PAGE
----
According to a new report from Forrester Research, marketers should learn more about the paths customers take to get to their company's website to help inform discovery marketing campaigns.
The report, “How Consumers Found Websites in 2012" was compiled by Elizabeth Komar along with Shar VanBoskirk and Collin Colburn. Information was collected via an online survey from May to June 2012 from 30,978 US and 2,032 Canadian adults aged 18 to 88. From these results, Forrester noted that customers may take different paths to get to a website, but this information can be useful for digital marketing and search purposes.
A Customer Journey
In the past, in order to find a website, visitors would either have to know the address itself or perform a keyword search through engines such as Google or Bing, but Forrester notes that due to technological advancements this trend has changed. Now customers can find websites through a host of different sources and platforms.
According to the report, while 54 percent of users in 2012 still relied on what is referred to as “natural” search results, this has decreased from 61 percent in 2010. The channels that have started to make more of an impact are social networks, which grew from 18 percent to 32 percent between 2010 and 2012 and paid search results which went up 10 percent from 2011 to 2012 to end last year at 18 percent.
The report also noted that younger users preferred the "newer forms of website discovery over older users." For example, 50 percent of 18 to 23 year olds used social networks, while only 43 percent of those in the 24 to 32 age range did. As for offline channels such as newspaper and magazine, they are commonly preferred by respondents 68 years or older at 28 percent compared with 12 percent of the 18 to 23 range.
Other methods that are being used to find websites include emails, links from other websites, television shows and personal recommendations from friends or family.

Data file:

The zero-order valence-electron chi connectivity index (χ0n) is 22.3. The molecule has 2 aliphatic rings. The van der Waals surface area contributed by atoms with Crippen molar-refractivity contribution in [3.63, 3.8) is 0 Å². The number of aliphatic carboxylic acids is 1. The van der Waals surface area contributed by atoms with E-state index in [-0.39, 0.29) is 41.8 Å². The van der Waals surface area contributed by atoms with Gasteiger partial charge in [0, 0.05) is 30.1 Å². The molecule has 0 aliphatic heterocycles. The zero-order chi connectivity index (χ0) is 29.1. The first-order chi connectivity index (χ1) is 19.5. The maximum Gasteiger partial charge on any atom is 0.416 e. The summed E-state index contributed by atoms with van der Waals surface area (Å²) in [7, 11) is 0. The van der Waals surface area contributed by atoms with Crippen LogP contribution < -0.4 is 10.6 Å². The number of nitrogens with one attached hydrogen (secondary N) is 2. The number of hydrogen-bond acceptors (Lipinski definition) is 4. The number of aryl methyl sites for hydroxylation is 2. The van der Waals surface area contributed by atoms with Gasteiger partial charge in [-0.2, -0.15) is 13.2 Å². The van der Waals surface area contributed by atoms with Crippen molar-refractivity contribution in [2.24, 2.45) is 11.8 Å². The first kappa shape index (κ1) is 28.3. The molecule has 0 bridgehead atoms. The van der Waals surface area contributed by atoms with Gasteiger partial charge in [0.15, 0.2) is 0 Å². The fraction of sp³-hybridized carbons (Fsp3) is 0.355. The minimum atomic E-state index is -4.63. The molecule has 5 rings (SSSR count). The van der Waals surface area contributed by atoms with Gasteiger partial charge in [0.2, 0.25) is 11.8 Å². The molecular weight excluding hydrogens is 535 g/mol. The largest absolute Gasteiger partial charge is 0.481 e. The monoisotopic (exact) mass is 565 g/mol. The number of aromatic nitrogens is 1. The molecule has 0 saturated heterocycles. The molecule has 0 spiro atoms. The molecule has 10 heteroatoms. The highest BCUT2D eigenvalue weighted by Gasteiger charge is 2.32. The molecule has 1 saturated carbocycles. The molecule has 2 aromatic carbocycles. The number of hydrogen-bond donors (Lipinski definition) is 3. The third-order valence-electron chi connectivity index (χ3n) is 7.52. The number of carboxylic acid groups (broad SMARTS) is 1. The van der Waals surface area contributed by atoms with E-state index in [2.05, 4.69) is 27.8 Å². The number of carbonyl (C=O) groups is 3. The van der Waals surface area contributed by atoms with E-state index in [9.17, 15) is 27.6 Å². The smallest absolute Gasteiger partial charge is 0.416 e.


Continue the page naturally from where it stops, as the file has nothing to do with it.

To Do You Must Learn
This change in website discovery can be beneficial to marketers in the form of discovery marketing. But before marketers can reach this level they have to take a few things into consideration.
In order to make use of a discovery marketing tactic, marketers first have to take a chance on a new idea; something that they currently aren’t doing. According to Forrester, marketers tend to concentrate on only what they know will drive sales such as the cost-per-click method, instead of exploring newer methods of reaching customers.
Companies have to branch away from their traditional areas and into discovery marketing by letting themselves experiment with new and more collaborative strategies. For discovery marketing, marketers need to focus on three key areas: what customers are trying to find based on what search terms they use, what sources marketers are using as a lead in to a website and what the current trends and customer needs are so each individual customer can be targeted accordingly. For example, if a customer uses a mobile search function to find grocery coupons, they should be targeted differently than someone would be if they were looking for information on a health issue.
By doing this, marketers will better understand customers, know what discovery tools they are using at different stages of their journey and develop a more rounded marketing strategy.
Changing the World
If more marketers add a discovery marketing section to their marketing platform, Forrester says that this will change the overall perspective on what search is and how valuable it can be for marketers. The report suggests that as search and discovery marketing becomes more prominent, companies such as Apple and Google will develop tools and software for it.
One kind of tool that Forrester thinks will make an impact is the integration of bid management platforms with the "discovery marketing technology stack," since a platform of tools often works much better than singular ones. An example that Forrester notes is iCrossing integrating DSP Red Aril to its search engine and the idea that IBM will add Kensoo and X plus to its pre-existing marketing suite.
While the nature of search is changing, it is changing for the better as it not only allows users more discovery options, but gives marketers a new area of to help businesses be even more successful than they already are at customer experience and conversion.
- Will BlackBerry Once Again be King of Mobility?
- Adobe: IBM's Silverpop Deal Could Trigger 'Nightmare'
- The SharePoint Information Governance Problem
- 3 Ways Social Media is Changing Online Content
- It's Official: Forrester Says Campaign Marketing Is Dead
- Turn Off the Phones and Leave the Customers Alone
- Why Box's Bad Financials Might Be Right on the Money